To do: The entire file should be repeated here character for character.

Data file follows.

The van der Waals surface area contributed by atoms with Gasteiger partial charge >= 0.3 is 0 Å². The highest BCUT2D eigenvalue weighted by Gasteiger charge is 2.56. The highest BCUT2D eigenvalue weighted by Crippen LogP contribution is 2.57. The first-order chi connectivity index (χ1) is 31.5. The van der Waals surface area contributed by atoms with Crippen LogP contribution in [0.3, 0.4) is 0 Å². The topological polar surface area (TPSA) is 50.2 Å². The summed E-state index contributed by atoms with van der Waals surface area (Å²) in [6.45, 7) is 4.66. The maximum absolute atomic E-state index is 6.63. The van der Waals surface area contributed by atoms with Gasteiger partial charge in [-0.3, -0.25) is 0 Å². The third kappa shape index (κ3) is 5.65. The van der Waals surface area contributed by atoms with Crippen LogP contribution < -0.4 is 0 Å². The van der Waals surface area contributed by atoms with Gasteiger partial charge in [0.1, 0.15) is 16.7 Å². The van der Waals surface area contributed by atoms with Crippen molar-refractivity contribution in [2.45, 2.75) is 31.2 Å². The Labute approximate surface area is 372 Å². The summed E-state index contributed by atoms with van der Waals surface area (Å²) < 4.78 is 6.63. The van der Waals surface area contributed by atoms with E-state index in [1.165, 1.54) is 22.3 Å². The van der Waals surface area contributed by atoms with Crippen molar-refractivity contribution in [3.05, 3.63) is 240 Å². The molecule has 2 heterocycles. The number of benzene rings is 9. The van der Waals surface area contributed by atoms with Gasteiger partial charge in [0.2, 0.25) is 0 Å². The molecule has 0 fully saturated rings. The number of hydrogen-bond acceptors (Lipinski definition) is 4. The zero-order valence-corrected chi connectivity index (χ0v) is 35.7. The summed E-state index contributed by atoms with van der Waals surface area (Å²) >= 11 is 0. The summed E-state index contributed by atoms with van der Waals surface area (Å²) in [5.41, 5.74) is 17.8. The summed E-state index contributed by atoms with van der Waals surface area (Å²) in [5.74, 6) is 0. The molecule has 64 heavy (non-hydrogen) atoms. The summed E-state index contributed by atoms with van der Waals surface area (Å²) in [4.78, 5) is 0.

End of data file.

The van der Waals surface area contributed by atoms with Gasteiger partial charge >= 0.3 is 0 Å². The highest BCUT2D eigenvalue weighted by Gasteiger charge is 2.56. The highest BCUT2D eigenvalue weighted by Crippen LogP contribution is 2.57. The first-order chi connectivity index (χ1) is 31.5. The van der Waals surface area contributed by atoms with Crippen LogP contribution in [0.3, 0.4) is 0 Å². The topological polar surface area (TPSA) is 50.2 Å². The summed E-state index contributed by atoms with van der Waals surface area (Å²) in [6.45, 7) is 4.66. The maximum absolute atomic E-state index is 6.63. The van der Waals surface area contributed by atoms with Gasteiger partial charge in [-0.3, -0.25) is 0 Å². The third kappa shape index (κ3) is 5.65. The van der Waals surface area contributed by atoms with Crippen LogP contribution < -0.4 is 0 Å². The van der Waals surface area contributed by atoms with Gasteiger partial charge in [0.1, 0.15) is 16.7 Å². The van der Waals surface area contributed by atoms with Crippen molar-refractivity contribution in [2.45, 2.75) is 31.2 Å². The Labute approximate surface area is 372 Å². The summed E-state index contributed by atoms with van der Waals surface area (Å²) < 4.78 is 6.63. The van der Waals surface area contributed by atoms with E-state index in [1.165, 1.54) is 22.3 Å². The van der Waals surface area contributed by atoms with Crippen molar-refractivity contribution in [3.05, 3.63) is 240 Å². The molecule has 2 heterocycles. The number of benzene rings is 9. The van der Waals surface area contributed by atoms with Gasteiger partial charge in [0.2, 0.25) is 0 Å². The molecule has 0 fully saturated rings. The number of hydrogen-bond acceptors (Lipinski definition) is 4. The zero-order valence-corrected chi connectivity index (χ0v) is 35.7. The summed E-state index contributed by atoms with van der Waals surface area (Å²) >= 11 is 0. The summed E-state index contributed by atoms with van der Waals surface area (Å²) in [5.41, 5.74) is 17.8. The summed E-state index contributed by atoms with van der Waals surface area (Å²) in [5.74, 6) is 0. The molecule has 64 heavy (non-hydrogen) atoms. The summed E-state index contributed by atoms with van der Waals surface area (Å²) in [4.78, 5) is 0.